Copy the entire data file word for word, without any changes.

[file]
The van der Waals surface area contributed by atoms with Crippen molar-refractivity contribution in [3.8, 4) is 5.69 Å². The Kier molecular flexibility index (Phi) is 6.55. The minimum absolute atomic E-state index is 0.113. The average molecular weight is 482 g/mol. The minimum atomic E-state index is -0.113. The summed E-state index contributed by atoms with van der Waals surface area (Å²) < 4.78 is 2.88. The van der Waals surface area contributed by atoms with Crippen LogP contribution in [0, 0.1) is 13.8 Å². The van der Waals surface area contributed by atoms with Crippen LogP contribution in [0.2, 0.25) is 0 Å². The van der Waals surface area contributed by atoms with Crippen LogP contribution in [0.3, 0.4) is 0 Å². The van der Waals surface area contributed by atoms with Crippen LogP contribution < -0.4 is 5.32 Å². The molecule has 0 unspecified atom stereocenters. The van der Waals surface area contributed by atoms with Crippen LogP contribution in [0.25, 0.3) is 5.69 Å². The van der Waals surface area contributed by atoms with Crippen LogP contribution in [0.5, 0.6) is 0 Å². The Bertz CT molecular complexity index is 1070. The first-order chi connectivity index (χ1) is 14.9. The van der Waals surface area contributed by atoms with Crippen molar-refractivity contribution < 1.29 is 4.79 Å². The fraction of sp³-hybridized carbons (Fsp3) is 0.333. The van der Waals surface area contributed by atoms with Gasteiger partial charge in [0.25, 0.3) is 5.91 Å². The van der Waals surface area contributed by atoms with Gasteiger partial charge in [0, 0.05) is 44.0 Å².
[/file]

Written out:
The van der Waals surface area contributed by atoms with Crippen molar-refractivity contribution in [3.8, 4) is 5.69 Å². The Kier molecular flexibility index (Phi) is 6.55. The minimum absolute atomic E-state index is 0.113. The average molecular weight is 482 g/mol. The minimum atomic E-state index is -0.113. The summed E-state index contributed by atoms with van der Waals surface area (Å²) < 4.78 is 2.88. The van der Waals surface area contributed by atoms with Crippen LogP contribution in [0, 0.1) is 13.8 Å². The van der Waals surface area contributed by atoms with Crippen LogP contribution in [0.2, 0.25) is 0 Å². The van der Waals surface area contributed by atoms with Crippen LogP contribution in [0.3, 0.4) is 0 Å². The van der Waals surface area contributed by atoms with Crippen LogP contribution < -0.4 is 5.32 Å². The molecule has 0 unspecified atom stereocenters. The van der Waals surface area contributed by atoms with Crippen LogP contribution in [0.25, 0.3) is 5.69 Å². The van der Waals surface area contributed by atoms with Crippen LogP contribution in [0.5, 0.6) is 0 Å². The Bertz CT molecular complexity index is 1070. The first-order chi connectivity index (χ1) is 14.9. The van der Waals surface area contributed by atoms with Crippen molar-refractivity contribution < 1.29 is 4.79 Å². The fraction of sp³-hybridized carbons (Fsp3) is 0.333. The van der Waals surface area contributed by atoms with Gasteiger partial charge in [0.25, 0.3) is 5.91 Å². The van der Waals surface area contributed by atoms with Gasteiger partial charge in [0, 0.05) is 44.0 Å².